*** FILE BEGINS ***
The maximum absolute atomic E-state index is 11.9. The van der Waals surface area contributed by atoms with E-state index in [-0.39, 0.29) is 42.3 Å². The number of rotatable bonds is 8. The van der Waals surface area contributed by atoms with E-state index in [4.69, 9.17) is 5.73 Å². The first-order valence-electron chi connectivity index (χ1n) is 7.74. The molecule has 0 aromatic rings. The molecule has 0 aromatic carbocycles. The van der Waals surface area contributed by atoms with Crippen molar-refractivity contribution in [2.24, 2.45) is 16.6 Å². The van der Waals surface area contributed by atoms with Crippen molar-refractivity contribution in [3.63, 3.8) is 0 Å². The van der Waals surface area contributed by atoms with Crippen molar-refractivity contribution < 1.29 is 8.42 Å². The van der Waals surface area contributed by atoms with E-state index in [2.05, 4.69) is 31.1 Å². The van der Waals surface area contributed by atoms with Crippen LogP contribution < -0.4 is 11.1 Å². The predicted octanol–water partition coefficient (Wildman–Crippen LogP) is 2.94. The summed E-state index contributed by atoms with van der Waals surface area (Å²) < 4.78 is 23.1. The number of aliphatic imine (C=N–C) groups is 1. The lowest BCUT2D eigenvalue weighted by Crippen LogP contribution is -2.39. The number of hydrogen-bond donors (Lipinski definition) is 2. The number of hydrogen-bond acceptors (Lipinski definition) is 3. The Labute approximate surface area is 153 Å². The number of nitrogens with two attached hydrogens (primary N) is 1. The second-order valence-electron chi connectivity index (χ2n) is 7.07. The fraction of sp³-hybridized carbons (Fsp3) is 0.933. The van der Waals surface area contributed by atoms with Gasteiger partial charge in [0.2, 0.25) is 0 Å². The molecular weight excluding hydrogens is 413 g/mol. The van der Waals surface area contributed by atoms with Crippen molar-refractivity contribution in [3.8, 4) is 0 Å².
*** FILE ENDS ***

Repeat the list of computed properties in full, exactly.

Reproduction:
The maximum absolute atomic E-state index is 11.9. The van der Waals surface area contributed by atoms with E-state index in [-0.39, 0.29) is 42.3 Å². The number of rotatable bonds is 8. The van der Waals surface area contributed by atoms with E-state index in [4.69, 9.17) is 5.73 Å². The first-order valence-electron chi connectivity index (χ1n) is 7.74. The molecule has 0 aromatic rings. The molecule has 0 aromatic carbocycles. The van der Waals surface area contributed by atoms with Crippen molar-refractivity contribution in [2.24, 2.45) is 16.6 Å². The van der Waals surface area contributed by atoms with Crippen molar-refractivity contribution in [3.63, 3.8) is 0 Å². The van der Waals surface area contributed by atoms with Crippen molar-refractivity contribution < 1.29 is 8.42 Å². The van der Waals surface area contributed by atoms with E-state index in [2.05, 4.69) is 31.1 Å². The van der Waals surface area contributed by atoms with Crippen LogP contribution < -0.4 is 11.1 Å². The predicted octanol–water partition coefficient (Wildman–Crippen LogP) is 2.94. The summed E-state index contributed by atoms with van der Waals surface area (Å²) < 4.78 is 23.1. The number of aliphatic imine (C=N–C) groups is 1. The lowest BCUT2D eigenvalue weighted by Crippen LogP contribution is -2.39. The number of hydrogen-bond donors (Lipinski definition) is 2. The number of hydrogen-bond acceptors (Lipinski definition) is 3. The Labute approximate surface area is 153 Å². The number of nitrogens with two attached hydrogens (primary N) is 1. The second-order valence-electron chi connectivity index (χ2n) is 7.07. The fraction of sp³-hybridized carbons (Fsp3) is 0.933. The van der Waals surface area contributed by atoms with Gasteiger partial charge in [0.2, 0.25) is 0 Å². The molecular weight excluding hydrogens is 413 g/mol. The van der Waals surface area contributed by atoms with Crippen molar-refractivity contribution in [3.8, 4) is 0 Å².